There are few things in life worse than a bad hotel shower.
Granted, that might be a slightly simplistic, self-centred view; I’m sure, for example, there are greater issues to fret about in, say, Africa, what with widespread famine and disease.
But for me, a pampered Westerner, a dodgy shower is infuriating.
I mention this because of the shower I had during a walking holiday last week.
I had headed north with a couple of friends to attempt the Northumberland Coast Path, a 65-mile trek over three days.
We started a place called Cresswell, about 20 miles north of Newcastle, notable for the fact that despite being tiny (there are about 27 houses, an ice-cream shop, and three dog poo bins) it has the most hi-tech public toilets I have ever come across.
After doing one’s business (in my case, a short and very green-coloured wee – I’d eaten a lot of asparagus for lunch), you stick your hand in a hole in the wall, at which point a large dollop of soap drops onto your palms.
Where it comes from or how it is dispensed I have no idea.
Next water pours down – again from an unseen source - then a dryer powerful enough to take your eyebrows off at 10 paces removes any trace of moisture, and most of the skin, from your hands.
It is fantastic and wouldn’t be out of place in New York, yet there it was in a tiny fishing village.
I was so impressed I went to the toilet five more times, until I realised the locals were giving me funny looks and discreetly dialling 999, at which point I stopped and began the walk.
The first day was a 18-mile trek to Alnmouth, or 20 in our case as we missed a vital turning, something we didn’t realise until we reached a very deep estuary and – after briefly contemplating an attempt to swim across (a plan I abandoned after realising I’d not packed my water-wings) – did a U-turn and retraced our steps.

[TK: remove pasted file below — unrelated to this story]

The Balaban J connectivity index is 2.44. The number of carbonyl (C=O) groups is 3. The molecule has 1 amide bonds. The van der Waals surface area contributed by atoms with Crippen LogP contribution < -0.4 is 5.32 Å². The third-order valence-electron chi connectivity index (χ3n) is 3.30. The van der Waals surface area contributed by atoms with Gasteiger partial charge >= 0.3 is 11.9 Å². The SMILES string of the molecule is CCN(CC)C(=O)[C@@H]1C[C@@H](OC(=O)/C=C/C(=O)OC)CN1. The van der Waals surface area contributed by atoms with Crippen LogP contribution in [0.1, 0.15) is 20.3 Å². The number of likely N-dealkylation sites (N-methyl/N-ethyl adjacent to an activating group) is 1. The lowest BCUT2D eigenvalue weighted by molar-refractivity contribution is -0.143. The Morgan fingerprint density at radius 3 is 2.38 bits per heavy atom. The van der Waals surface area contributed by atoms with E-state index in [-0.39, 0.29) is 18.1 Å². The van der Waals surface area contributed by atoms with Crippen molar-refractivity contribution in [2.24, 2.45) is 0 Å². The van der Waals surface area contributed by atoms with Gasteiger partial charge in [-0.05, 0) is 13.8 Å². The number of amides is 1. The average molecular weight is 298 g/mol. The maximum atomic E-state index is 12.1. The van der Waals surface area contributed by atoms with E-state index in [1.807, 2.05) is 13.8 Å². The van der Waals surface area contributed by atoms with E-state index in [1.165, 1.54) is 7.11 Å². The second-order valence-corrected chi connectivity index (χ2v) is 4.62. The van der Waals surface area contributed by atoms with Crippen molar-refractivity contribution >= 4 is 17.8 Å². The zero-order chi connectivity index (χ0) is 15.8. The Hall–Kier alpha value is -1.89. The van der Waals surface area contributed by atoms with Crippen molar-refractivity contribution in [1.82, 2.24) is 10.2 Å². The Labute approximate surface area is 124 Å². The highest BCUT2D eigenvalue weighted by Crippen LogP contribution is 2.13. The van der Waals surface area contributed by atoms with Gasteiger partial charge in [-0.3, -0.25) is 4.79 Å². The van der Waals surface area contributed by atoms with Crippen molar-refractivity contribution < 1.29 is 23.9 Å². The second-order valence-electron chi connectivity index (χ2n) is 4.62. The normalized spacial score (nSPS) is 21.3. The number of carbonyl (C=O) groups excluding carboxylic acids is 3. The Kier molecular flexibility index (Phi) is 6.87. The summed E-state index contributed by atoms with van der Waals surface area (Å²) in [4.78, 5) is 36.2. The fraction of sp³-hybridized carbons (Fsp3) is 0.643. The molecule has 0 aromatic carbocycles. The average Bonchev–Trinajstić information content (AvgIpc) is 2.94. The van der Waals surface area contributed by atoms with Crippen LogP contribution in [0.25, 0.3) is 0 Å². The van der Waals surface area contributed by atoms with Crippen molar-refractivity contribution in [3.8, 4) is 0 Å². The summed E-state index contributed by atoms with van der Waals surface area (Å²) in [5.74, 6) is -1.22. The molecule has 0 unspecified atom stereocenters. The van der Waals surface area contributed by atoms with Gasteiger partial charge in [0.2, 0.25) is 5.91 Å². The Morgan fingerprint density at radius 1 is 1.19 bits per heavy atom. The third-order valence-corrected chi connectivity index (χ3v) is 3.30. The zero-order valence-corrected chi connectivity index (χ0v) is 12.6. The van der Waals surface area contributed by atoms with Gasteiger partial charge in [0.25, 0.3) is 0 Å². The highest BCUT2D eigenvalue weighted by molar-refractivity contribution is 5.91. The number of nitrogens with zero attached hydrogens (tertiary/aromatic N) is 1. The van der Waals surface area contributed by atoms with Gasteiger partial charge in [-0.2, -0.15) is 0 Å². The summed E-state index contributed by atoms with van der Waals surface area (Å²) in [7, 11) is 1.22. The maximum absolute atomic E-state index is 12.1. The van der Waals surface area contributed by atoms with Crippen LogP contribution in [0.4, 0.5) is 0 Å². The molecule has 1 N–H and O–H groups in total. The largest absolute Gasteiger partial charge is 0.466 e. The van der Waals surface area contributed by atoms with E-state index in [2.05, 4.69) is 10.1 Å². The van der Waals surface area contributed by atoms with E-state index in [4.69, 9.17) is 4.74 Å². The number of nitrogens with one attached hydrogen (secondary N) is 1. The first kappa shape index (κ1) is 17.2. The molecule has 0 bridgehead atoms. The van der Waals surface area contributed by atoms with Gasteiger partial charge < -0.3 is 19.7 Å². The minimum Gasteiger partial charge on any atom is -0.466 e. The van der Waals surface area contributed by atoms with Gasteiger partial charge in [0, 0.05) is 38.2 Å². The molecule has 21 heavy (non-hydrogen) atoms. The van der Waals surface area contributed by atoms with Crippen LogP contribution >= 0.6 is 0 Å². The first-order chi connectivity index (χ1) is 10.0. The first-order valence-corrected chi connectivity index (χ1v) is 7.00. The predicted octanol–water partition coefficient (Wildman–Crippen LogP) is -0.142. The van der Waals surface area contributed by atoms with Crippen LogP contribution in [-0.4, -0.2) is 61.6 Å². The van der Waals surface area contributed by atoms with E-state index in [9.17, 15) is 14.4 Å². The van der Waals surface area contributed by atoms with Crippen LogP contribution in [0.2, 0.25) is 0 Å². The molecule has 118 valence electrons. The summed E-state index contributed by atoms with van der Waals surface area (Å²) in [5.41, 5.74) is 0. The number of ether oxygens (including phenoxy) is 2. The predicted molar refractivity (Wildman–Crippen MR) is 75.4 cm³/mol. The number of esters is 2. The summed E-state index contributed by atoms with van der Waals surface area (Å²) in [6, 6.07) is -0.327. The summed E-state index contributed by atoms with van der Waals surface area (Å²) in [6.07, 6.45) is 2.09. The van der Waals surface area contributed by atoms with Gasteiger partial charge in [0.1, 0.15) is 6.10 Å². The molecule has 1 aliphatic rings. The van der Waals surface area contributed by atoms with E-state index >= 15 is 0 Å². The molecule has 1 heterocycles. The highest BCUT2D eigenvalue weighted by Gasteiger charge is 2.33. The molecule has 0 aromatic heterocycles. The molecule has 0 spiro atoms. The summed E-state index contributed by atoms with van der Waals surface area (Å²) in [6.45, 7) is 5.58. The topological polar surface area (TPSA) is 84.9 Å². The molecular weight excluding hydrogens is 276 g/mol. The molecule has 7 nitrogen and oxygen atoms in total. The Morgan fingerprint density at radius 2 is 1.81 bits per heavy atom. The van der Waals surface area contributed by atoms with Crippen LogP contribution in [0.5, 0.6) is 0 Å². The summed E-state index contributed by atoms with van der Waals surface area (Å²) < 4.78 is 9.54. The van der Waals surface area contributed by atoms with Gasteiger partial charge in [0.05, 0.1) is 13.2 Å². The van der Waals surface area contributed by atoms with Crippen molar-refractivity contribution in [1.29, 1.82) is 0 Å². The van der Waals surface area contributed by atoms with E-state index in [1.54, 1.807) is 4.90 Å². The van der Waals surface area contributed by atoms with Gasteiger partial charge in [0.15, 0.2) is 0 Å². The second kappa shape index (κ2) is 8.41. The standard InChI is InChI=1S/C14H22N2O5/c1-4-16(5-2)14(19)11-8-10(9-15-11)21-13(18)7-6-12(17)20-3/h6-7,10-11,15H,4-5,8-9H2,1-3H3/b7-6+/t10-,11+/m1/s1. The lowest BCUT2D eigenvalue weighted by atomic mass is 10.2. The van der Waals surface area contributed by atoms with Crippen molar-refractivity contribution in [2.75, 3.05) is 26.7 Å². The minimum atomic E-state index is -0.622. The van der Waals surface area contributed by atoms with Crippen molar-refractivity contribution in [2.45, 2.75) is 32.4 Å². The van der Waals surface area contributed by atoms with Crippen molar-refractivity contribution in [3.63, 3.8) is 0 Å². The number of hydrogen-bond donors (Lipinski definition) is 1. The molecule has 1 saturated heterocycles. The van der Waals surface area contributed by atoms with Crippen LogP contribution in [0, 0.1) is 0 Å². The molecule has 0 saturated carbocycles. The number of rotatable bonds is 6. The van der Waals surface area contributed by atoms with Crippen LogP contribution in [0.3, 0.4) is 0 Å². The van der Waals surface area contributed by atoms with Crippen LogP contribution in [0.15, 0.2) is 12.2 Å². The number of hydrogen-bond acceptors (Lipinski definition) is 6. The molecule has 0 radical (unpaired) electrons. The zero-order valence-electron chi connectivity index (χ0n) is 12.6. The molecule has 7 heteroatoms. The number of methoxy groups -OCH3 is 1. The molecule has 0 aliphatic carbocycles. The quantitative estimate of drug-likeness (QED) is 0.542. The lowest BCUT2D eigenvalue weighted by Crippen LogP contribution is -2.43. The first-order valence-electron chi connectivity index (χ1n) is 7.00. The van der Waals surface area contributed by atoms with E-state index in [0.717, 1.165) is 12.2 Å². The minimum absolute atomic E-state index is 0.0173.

So, we arrived at our abode for the first night shattered and smelling exactly as you’d expect three slightly out-of-shape 30-something men who had just walked 20 miles to smell.
The three of us were sharing a room (we’re nothing if not thrifty).
I nipped in the shower first and – after delicately removing my underwear and placing them in a clear plastic bag to be destroyed by a specialist team at a later date – pressed the ‘on’ button.
Now imagine filling a teaspoon with water and gently tipping it to one side so that the liquid dribbles off.
That was the strength the water came out of the shower (a shower which - and I can only assume this was some kind of joke on the manufacturer’s part - was called Powerforce 500).
Worse still, the temperature of this water was not constant.
It went like this: icy cold for 12 seconds, perfect temperature for two seconds, skin-frazzlingly hot for 10 seconds – and the pattern repeated.
The result was that I had to time to the exact second when to put my head under the shower, otherwise I was either left freezing or in need of medical assistance for second-degree burns.
After 47 minutes – during which time I had still not rid my hair of the shampoo I had rubbed into it right at the start – my two friends were banging on the door and quite rightly asking what the hell I was up to.
They were even more disconcerted when I finally emerged with gunk in my hair and holding a plastic bag containing my dirty underwear.
Is it too much to ask, in modern-day Britain, and especially when you’re paying £112 for a room, to have a shower that distributes the correct amount of water?
I ask you…
Right, rant over. As you were.
As for the remainder of our walk in Northumberland, it was wonderful to traipse through what is a lovely part of the world.
The five mile stretch, for instance, along the beach from Seahouses to Bamburgh and its fantastic castle (right) is breath-taking (though if you’ve not been there I guess this will be of absolutely no interest as you won’t have the faintest idea what I’m on about).
Alas we didn’t actually complete the full walk.
A decade ago it would have been no problem.
But our ageing bodies let us down, my calf seizing up midway through the third day, with the end result that we had to cut things short and catch a bus into Berwick (£5.10 for nine miles – daylight robbery).
I write this missive at home in St Annes with an ice-pack strapped to my left leg and in excruciating pain, but content in the knowledge that tomorrow morning I can have a blinking good shower.